As the need for big homes is on the wane, Baby Boomers have been moving to smaller quarters in record numbers. But how to do it?
Step 1. Knowledge is Power
What do you see in your future home? Know how you want your space to look and feel. How we approach a move starts first in our mind’s eye. What is the layout like? How many square feet compared to where you live now? If you know where you will be living, the numbers will be a big help. Even if they are not exact, they can inform the process. Roughly speaking, do you envision your next home half the size or less?
What changes can you make in your new space that will make your life easier and more enjoyable? I am here to tell you that not trying to fit too much in a smaller space is a liberating experience.
Step 2. The Sort
The Sort, or as I like to say, What stays? What goes? What lives elsewhere?
What stays are the items you are keeping. Remember you love X so much that you are paying to move it. Hold the bar high here and make your criteria that you love it and it works.
Right off the bat, that eliminates the broken, the obsolete, and the redundant. These are the items that go!
Trust me, we all have broken (“I am going to fix that”), obsolete (cassette tapes and VCRs, anyone?), and redundant (outdate electronic devices) items in our homes. These are what I like to call low hanging fruit. Don’t agonize over this category. Let these be the easy decisions. Give away what still has value and recycle the rest.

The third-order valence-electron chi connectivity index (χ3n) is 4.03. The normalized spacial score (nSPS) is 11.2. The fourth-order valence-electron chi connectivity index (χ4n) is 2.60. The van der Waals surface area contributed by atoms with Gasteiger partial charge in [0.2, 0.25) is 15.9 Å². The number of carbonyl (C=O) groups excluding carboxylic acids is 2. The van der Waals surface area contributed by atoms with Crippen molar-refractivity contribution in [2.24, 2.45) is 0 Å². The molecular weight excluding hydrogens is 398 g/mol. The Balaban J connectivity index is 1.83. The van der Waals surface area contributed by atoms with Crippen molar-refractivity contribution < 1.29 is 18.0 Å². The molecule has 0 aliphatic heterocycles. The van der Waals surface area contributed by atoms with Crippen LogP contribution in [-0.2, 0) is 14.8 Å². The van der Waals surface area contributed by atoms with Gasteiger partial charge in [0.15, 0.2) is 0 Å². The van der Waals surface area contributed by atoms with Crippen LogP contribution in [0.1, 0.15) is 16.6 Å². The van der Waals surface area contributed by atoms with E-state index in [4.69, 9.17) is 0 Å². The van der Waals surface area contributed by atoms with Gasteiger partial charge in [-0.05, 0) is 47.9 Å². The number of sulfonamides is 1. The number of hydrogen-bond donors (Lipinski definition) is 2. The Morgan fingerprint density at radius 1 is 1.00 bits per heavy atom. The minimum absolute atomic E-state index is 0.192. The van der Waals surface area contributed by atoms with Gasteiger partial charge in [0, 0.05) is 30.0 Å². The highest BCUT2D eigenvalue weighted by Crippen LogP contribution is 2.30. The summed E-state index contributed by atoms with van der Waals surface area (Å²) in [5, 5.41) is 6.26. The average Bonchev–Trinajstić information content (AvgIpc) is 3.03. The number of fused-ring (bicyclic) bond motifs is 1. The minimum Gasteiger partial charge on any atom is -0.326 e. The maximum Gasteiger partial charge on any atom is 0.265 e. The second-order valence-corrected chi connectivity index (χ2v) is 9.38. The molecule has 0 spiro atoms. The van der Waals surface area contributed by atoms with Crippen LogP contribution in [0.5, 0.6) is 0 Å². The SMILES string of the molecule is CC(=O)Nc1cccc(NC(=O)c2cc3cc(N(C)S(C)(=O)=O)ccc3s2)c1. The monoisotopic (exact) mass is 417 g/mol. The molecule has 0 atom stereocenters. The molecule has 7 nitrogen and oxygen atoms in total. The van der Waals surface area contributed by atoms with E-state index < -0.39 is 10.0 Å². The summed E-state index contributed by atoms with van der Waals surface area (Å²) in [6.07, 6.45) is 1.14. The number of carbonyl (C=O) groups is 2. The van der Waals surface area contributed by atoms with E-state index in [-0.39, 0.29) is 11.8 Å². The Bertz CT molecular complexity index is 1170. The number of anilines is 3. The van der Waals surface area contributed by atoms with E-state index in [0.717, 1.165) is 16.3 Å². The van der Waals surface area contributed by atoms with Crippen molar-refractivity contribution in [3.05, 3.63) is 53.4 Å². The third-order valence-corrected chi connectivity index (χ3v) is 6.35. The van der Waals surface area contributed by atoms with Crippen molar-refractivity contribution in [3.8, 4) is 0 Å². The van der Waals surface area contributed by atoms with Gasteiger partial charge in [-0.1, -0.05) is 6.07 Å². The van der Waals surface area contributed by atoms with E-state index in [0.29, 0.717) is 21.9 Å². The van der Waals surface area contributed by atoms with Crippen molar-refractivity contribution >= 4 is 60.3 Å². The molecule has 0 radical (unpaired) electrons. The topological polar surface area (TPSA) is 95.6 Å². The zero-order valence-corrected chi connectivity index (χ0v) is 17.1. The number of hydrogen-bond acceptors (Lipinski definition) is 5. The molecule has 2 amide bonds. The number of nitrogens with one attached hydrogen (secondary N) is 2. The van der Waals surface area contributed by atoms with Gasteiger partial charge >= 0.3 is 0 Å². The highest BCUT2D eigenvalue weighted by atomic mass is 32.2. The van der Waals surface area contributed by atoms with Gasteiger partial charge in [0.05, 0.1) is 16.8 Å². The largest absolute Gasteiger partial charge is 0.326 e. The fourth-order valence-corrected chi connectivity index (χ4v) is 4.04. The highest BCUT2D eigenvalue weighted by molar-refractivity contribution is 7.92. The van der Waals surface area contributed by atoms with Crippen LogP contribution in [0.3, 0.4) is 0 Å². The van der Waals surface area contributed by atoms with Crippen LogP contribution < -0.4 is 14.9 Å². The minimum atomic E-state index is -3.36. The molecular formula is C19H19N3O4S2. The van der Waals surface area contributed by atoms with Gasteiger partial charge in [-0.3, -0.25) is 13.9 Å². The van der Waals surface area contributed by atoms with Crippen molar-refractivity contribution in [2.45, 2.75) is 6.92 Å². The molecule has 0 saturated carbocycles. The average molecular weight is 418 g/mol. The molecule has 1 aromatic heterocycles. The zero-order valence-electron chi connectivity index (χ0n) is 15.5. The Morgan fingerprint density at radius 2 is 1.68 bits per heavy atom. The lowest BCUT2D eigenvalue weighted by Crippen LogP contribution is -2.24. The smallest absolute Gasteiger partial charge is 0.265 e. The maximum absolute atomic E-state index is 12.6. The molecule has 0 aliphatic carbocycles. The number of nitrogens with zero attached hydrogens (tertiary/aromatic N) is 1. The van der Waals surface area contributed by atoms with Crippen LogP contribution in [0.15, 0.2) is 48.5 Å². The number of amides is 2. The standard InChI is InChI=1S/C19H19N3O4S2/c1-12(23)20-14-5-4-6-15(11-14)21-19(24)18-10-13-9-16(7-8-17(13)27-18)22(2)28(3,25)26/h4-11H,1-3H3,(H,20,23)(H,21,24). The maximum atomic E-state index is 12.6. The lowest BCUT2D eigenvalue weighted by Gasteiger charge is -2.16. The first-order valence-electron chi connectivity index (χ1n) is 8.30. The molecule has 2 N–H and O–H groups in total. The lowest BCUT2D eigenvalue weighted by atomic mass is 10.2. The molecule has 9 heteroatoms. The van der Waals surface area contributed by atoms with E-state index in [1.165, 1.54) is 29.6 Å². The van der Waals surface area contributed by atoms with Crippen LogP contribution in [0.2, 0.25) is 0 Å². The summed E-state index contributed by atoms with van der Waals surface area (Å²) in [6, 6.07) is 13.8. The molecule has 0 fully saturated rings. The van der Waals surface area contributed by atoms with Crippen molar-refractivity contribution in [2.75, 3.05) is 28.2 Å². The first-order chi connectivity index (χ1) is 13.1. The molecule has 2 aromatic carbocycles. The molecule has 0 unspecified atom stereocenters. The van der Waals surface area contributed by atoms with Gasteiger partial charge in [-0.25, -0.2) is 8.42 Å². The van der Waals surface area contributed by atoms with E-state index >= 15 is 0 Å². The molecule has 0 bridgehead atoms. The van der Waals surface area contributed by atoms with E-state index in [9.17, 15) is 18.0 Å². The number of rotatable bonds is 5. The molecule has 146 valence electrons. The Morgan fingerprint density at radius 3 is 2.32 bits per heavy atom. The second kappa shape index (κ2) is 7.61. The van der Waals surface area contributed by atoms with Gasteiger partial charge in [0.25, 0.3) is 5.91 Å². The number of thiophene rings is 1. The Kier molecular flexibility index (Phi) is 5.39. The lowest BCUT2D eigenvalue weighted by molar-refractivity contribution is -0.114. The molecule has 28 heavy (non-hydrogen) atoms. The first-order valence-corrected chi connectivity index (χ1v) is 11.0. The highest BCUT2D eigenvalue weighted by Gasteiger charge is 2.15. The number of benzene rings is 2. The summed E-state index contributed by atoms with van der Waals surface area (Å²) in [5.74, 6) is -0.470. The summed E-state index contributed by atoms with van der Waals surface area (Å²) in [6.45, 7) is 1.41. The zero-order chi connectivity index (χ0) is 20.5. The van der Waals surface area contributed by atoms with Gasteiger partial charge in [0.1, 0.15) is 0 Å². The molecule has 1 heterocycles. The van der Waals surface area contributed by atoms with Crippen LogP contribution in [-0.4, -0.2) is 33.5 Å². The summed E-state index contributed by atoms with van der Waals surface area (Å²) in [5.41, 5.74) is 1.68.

Apply this strategy to every category in your home. Your closets. When was the last time you wore it? Do you need a winter coat if you are moving south? Do you still ski or scrapbook?
What about tools and small appliances? Most of us have far more than we use regularly, and they take up precious real estate in our cabinets, basements, bathrooms, and garages. Now is a good time to lighten the load.
A word about books. Are you really going to read that book again? Books are heavy and expensive to move. And they make wonderful gifts and you can donate the rest to your local library book sale.
My former Life Simplified Radio guest librarian Nancy Crowell from Scarborough, Maine, once painted a vibrant picture about all the resources modern libraries offer. Whether you are looking to read a book, learn a skill, watch a movie, surf the net, find a group, libraries are a great place to connect with the people and vibe of the community.
I also recommend asking, “What lives elsewhere?” so you can think about the things you have in your space that don’t belong to you. The books and tools you borrowed? Return them now and complete the open loop they left while still in your possession. If the owner doesn’t want them, then don’t waste another moment and put them into the donation pile.
Step 3. Give Early and Often
Don’t let the executor of your will get all the credit. Give the heirlooms and gifts you want people to have now, so you can enjoy the precious act of giving. Even if you decide to keep an object d’art, make known now whom it is to go to.
It’s a Wrap
Implement these three steps before your move to smaller quarters and save yourself time, money, and, most of all, stress.